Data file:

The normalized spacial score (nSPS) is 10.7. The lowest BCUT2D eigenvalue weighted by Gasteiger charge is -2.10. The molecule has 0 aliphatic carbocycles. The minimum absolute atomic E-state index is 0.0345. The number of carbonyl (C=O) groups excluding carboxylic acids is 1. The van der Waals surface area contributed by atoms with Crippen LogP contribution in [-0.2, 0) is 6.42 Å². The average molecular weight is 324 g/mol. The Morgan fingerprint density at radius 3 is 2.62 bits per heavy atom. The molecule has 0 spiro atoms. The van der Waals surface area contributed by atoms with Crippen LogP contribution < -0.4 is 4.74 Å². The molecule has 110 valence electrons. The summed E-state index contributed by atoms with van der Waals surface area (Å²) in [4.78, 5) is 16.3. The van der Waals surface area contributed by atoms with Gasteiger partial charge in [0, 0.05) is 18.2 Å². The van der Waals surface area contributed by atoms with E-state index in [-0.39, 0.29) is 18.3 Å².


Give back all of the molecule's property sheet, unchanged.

The normalized spacial score (nSPS) is 10.7. The lowest BCUT2D eigenvalue weighted by Gasteiger charge is -2.10. The molecule has 0 aliphatic carbocycles. The minimum absolute atomic E-state index is 0.0345. The number of carbonyl (C=O) groups excluding carboxylic acids is 1. The van der Waals surface area contributed by atoms with Crippen LogP contribution in [-0.2, 0) is 6.42 Å². The average molecular weight is 324 g/mol. The Morgan fingerprint density at radius 3 is 2.62 bits per heavy atom. The molecule has 0 spiro atoms. The van der Waals surface area contributed by atoms with Crippen LogP contribution < -0.4 is 4.74 Å². The molecule has 110 valence electrons. The summed E-state index contributed by atoms with van der Waals surface area (Å²) in [4.78, 5) is 16.3. The van der Waals surface area contributed by atoms with Gasteiger partial charge in [0, 0.05) is 18.2 Å². The van der Waals surface area contributed by atoms with E-state index in [-0.39, 0.29) is 18.3 Å².